Moe’s Paul Carter could be nicknamed ‘Mr Statistics’.
Statistics are his passion; the newly-made custom shelves in his office are home to more than 100 scrap books containing detailed statistics of Gippsland football leagues past and present.
Carter has compiled statistics for the Gippsland League and its predecessors for about 40 years.
He is something of an identity in local football, with regular segments on radio and in the football records of the Gippsland and Mid Gippsland leagues.
The immaculately kept books include everything from the most goals kicked against a team, to the most tackles made in a season, and details about the marking and win-loss ratios.
Carter, who had always been interested in numbers, began collecting football statistics in 1969 when an interest was sparked by a seemingly inoccuous piece of information.
“I looked in the paper and saw that in a match between Carlton and Hawthorn, Carlton scored 30.30 (210),” he said.
“They were the first team to score over 200 in a match, and I thought it would be interesting to keep that little clipping.”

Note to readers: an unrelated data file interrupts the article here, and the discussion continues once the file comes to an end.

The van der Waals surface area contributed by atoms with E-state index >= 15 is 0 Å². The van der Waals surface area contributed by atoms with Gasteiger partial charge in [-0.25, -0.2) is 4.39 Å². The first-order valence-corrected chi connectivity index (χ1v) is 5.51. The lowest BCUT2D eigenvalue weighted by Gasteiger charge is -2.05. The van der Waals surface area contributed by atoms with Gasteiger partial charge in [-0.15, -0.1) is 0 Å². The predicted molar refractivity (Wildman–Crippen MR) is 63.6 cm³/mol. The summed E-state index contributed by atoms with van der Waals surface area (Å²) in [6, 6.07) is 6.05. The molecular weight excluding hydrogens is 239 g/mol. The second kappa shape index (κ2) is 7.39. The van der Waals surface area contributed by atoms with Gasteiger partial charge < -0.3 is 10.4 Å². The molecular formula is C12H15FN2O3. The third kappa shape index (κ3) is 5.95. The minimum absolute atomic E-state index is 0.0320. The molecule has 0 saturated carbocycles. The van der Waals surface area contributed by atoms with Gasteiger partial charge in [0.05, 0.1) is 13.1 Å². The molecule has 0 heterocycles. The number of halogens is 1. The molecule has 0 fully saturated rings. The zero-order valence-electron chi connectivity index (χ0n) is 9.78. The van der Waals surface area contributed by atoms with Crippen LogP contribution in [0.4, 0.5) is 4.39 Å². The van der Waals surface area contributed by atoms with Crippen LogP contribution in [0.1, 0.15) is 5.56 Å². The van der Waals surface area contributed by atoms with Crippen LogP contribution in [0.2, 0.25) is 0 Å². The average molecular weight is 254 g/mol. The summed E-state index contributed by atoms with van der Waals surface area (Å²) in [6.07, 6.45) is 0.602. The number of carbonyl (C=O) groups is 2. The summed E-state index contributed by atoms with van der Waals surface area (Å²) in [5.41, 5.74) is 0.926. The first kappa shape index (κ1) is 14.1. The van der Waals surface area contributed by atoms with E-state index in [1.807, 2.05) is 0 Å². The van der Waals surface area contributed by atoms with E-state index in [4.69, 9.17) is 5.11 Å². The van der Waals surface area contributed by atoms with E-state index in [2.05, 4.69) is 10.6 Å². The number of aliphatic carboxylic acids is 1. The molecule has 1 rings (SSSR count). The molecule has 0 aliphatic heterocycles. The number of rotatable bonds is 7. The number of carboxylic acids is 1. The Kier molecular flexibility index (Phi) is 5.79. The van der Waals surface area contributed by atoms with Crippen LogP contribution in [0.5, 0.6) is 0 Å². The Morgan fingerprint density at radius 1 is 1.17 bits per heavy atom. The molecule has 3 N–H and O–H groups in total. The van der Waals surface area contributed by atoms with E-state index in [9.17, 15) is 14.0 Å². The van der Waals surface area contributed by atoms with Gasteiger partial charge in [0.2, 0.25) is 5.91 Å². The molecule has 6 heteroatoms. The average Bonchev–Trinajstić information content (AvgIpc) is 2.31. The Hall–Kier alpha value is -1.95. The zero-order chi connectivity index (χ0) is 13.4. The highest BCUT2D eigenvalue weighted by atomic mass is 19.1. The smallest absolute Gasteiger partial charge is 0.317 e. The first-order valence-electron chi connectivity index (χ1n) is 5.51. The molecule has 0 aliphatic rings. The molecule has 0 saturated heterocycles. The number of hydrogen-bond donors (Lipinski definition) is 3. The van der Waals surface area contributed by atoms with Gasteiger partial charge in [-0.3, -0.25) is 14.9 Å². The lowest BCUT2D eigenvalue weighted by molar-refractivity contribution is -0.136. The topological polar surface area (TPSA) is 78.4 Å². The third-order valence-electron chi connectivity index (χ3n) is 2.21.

From there, he started collecting more information about the Australian Football League.
Then in the early 1970s, he read a story in The Express speculating on how long it had been since Morwell had beaten Warragul at home.
“When I read that I decided to research it, and that’s when I started collecting information on the Latrobe Valley League (now Gippsland League),” he said.
A few years ago, Carter took his interest to the next level, taking on the challenge of researching leagues that no longer exist, for example the Central Gippsland League (1908 to 1953).
“It took about two to three years to compile all the information,” he said.
“I got it all from old newspaper clippings at the Morwell Library and the State Library in the city.”
On that project he had some assistance from local football historians Laurie Williams and Bill Traill.
Although his primary passion is football statistics, Carter also boasts a sizeable collection of Wisden books, an annual publication of cricket statistics.
During the week, Carter teaches physical education and information technology at Newborough Primary School, a profession he said he loved, and he has never thought of swapping for a statistics-related career which he “liked having as a hobby”.
Incredibly, not only did Carter have all this information on his shelves, he said most of it sticks in his head.
“Surprisingly if someone asks me something, it usually comes back to me pretty quickly,” he said.